A sympathetic and sometimes necessarily speculative biography of the Haitian leader whose military and political acumen made possible the independence of his country—although he died in a French prison before the official declaration on Jan. 1, 1804.
Bell (English/Goucher Coll.; The Stone That the Builder Refused, 2004, etc.) artfully and gracefully assembles the wispy, elusive threads of Toussaint’s tale. He begins with background about Columbus’ arrival on the island he called Hispaniola and proceeds with a brief analysis of the importing of African slaves to work on the sugar plantations. Bell notes that we know little about Toussaint’s early years (spent on a plantation, where he worked with horses), but by the time the revolution exploded in 1791, he’d been free for about 15 years and had owned slaves himself. Bell astutely follows the complicated geo-politics involved in the revolution. England, France, Spain, the United States—all had an interest in the region; all, at one time or another, had land and/or naval forces near or on the island. And to varying extents, Toussaint allied himself with all of them, though he always, Bell persuasively argues, sought the abolition of slavery. Toussaint emerges as both accommodating (he endeavored to keep the plantation system—though with paid laborers) and sanguinary (he did not hesitate to order executions). Bell highlights the many parallels between the careers and capabilities of Napoleon and Toussaint; he shows how foreign military involvement can result in tragedy for all; he comments intelligently on the relationships between Voodoo and Catholicism.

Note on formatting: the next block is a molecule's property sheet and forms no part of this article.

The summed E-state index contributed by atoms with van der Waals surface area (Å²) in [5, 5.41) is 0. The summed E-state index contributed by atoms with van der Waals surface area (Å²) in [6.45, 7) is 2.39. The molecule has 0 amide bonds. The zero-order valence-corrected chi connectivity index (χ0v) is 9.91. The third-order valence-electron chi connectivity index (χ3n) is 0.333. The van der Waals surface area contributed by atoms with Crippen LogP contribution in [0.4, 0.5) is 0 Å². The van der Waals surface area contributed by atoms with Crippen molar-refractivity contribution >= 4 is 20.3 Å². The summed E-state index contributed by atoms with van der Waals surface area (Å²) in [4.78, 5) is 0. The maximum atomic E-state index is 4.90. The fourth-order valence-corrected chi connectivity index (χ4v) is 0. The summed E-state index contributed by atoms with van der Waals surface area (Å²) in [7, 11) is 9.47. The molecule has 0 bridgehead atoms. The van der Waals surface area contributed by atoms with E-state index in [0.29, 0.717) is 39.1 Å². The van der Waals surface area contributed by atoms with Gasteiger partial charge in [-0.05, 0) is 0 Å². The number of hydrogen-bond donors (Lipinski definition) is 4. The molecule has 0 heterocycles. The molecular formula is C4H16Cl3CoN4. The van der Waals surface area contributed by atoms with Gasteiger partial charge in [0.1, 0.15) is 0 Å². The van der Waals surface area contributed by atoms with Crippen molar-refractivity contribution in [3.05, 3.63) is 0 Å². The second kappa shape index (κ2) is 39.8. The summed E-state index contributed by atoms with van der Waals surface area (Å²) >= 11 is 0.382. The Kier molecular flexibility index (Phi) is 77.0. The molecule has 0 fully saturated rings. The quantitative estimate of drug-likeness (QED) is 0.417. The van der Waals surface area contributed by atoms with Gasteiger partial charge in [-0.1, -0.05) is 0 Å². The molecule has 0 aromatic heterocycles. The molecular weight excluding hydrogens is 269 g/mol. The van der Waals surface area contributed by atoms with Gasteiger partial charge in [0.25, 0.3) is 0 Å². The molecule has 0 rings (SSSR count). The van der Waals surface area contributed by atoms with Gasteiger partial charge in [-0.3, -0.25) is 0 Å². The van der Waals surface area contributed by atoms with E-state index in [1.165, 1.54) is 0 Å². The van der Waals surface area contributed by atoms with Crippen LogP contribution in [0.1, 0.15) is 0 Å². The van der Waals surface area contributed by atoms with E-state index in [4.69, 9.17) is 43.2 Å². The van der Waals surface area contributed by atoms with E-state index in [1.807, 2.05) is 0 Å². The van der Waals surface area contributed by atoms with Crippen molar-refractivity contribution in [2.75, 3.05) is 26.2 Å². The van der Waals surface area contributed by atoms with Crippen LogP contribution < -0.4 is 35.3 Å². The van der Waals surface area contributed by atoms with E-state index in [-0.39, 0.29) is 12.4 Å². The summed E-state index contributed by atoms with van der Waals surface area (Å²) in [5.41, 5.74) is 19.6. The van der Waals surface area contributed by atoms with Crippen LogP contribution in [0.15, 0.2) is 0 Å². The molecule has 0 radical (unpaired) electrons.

An informed correction to biographies that have demonized or lionized Toussaint. Note: Bell’s documentation is erratic; sometimes he identifies his sources, sometimes he doesn’t.